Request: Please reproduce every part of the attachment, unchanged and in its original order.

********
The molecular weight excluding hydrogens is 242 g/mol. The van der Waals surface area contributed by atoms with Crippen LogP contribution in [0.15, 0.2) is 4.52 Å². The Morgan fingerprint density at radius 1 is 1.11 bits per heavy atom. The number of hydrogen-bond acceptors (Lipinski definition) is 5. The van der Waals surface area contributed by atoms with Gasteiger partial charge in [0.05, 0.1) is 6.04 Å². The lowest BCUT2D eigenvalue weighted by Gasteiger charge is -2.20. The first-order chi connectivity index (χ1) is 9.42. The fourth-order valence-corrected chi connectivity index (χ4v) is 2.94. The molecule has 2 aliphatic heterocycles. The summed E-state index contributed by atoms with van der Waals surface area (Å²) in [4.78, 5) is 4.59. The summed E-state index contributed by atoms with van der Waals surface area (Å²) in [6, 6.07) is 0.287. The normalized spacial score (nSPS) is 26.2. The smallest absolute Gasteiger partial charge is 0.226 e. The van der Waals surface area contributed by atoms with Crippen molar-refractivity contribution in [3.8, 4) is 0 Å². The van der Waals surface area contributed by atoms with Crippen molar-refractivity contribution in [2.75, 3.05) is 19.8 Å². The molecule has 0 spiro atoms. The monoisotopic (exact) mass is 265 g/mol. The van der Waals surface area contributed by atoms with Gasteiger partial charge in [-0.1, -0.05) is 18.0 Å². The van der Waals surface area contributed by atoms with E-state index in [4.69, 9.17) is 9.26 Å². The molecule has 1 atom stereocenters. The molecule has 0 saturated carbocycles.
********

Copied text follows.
The molecular weight excluding hydrogens is 242 g/mol. The van der Waals surface area contributed by atoms with Crippen LogP contribution in [0.15, 0.2) is 4.52 Å². The Morgan fingerprint density at radius 1 is 1.11 bits per heavy atom. The number of hydrogen-bond acceptors (Lipinski definition) is 5. The van der Waals surface area contributed by atoms with Gasteiger partial charge in [0.05, 0.1) is 6.04 Å². The lowest BCUT2D eigenvalue weighted by Gasteiger charge is -2.20. The first-order chi connectivity index (χ1) is 9.42. The fourth-order valence-corrected chi connectivity index (χ4v) is 2.94. The molecule has 2 aliphatic heterocycles. The summed E-state index contributed by atoms with van der Waals surface area (Å²) in [4.78, 5) is 4.59. The summed E-state index contributed by atoms with van der Waals surface area (Å²) in [6, 6.07) is 0.287. The normalized spacial score (nSPS) is 26.2. The smallest absolute Gasteiger partial charge is 0.226 e. The van der Waals surface area contributed by atoms with Crippen molar-refractivity contribution in [3.8, 4) is 0 Å². The van der Waals surface area contributed by atoms with Crippen molar-refractivity contribution in [2.75, 3.05) is 19.8 Å². The molecule has 0 spiro atoms. The monoisotopic (exact) mass is 265 g/mol. The van der Waals surface area contributed by atoms with Gasteiger partial charge in [-0.1, -0.05) is 18.0 Å². The van der Waals surface area contributed by atoms with E-state index in [4.69, 9.17) is 9.26 Å². The molecule has 1 atom stereocenters. The molecule has 0 saturated carbocycles.